PHOTOS FROM NELSON MANDELA memorial service in Soweto
Barack Obama today paid an emotional tribute to Nelson Mandela, calling the South African leader a 'giant of history' as he spoke at a memorial service in a stadium where around a third of the seats were mysteriously left empty.
The U.S. President, who moments earlier had shaken hands with Cuba's Raul Castro in a historic moment of reconciliation, receivied a rapturous reception for his eulogy at the service in Johannesburg's FNB Stadium, which started an hour late in the pouring rain.
Cyril Ramaphosa, the deputy president of the ruling ANC party who opened the proceedings, said: 'In our tradition, when it rains when you are buried, your gods are welcoming you to heaven.'
Mr Obama arrived almost an hour after the ceremony started, but was greeted with prolonged applause by the crowd - in stark contrast to South African president Jacob Zuma, who was loudly booed whenever he appeared on the stadium's big screen.
When Mr Zuma walked up to the podium to deliver the keynote speech at the ceremony, he was met with a huge chorus of boos, forcing organisers to bring in a choir to drown out the noise of the crowd and save the president's blushes.
Eulogy: U.S. President Barack Obama acknowledges the crowd as he delivers his speech at the memorial service for Nelson Mandela in Johannesburg
Eulogy: U.S. President Barack Obama delivers his speech at the memorial service for Nelson Mandela at the FNB soccer stadium in Johannesburg
Fitting setting: A general view of the arena which was the location of Mr Mandela's first speech in Johannesburg after he was released from prison in 1990
Rare display of unity: President Obama shakes hands with Cuban leader Raul Castro in spite of the animosity between their governments
Historic: The handshake between the leaders of the two Cold War enemies came during a ceremony that focused on Mandela's legacy of reconciliation
'His triumph was your triumph': President Barrack Obama is shown on a big screen as he delivers his eulogy to flag-waving and umbrella-holding mourners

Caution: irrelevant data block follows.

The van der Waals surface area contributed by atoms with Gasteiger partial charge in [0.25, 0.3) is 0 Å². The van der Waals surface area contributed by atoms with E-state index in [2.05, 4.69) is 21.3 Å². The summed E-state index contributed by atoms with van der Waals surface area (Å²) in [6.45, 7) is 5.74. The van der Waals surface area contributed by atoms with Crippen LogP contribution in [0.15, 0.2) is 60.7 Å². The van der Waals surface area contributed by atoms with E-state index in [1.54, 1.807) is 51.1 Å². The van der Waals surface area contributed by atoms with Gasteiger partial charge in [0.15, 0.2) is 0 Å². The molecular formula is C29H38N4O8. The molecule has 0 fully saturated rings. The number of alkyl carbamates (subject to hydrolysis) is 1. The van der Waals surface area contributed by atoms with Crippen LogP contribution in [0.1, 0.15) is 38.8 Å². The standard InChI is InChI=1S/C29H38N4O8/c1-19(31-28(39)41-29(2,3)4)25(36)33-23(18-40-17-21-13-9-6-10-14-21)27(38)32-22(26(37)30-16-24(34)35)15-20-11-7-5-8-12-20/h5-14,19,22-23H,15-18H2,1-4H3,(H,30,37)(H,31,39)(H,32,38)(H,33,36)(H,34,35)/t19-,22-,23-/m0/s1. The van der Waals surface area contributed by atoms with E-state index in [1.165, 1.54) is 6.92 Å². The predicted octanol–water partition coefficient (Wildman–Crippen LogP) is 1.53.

Mutual respect: President Obama speaks to Nelson Mandela's widow Graca Machel during the memorial service
Giving his condolences: President Obama kisses Nelson Mandela's widow Graca Machel during the memorial service
Mr Obama opened his speech by thanking Mandela's family, then continued: 'To the people of South Africa - people of every race and walk of life - the world thanks you for sharing Nelson Mandela with us.
'His struggle was your struggle. His triumph was your triumph. Your dignity and hope found expression in his life, and your freedom, your democracy is his cherished legacy.'
He continued: 'Mandela taught us the power of action, but also ideas; the importance of reason and arguments; the need to study not only those you agree with, but those who you don't.'
Referring to the anti-apartheid icon's friendship with his own prison warders, the President said: 'It took a man like Madiba to free not just the prisoner, but the gaoler as well.'
Sombre occasion: Members of Nelson Mandela's family take their seats amid heavy rain ahead of his memorial service at the FNB Stadium in Soweto, near Johannesburg
Prominent role: U.S. President Barack Obama, who will deliver a eulogy at the service, is joined by First Lady Michelle (right)
Cheers: When America's first couple flashed up on screen the crowd roared their approval of the U.S.'s first black President
Tough conditions: Mr Obama was delayed because his motorcade struggled through the rain-soaked route to the World Cup stadium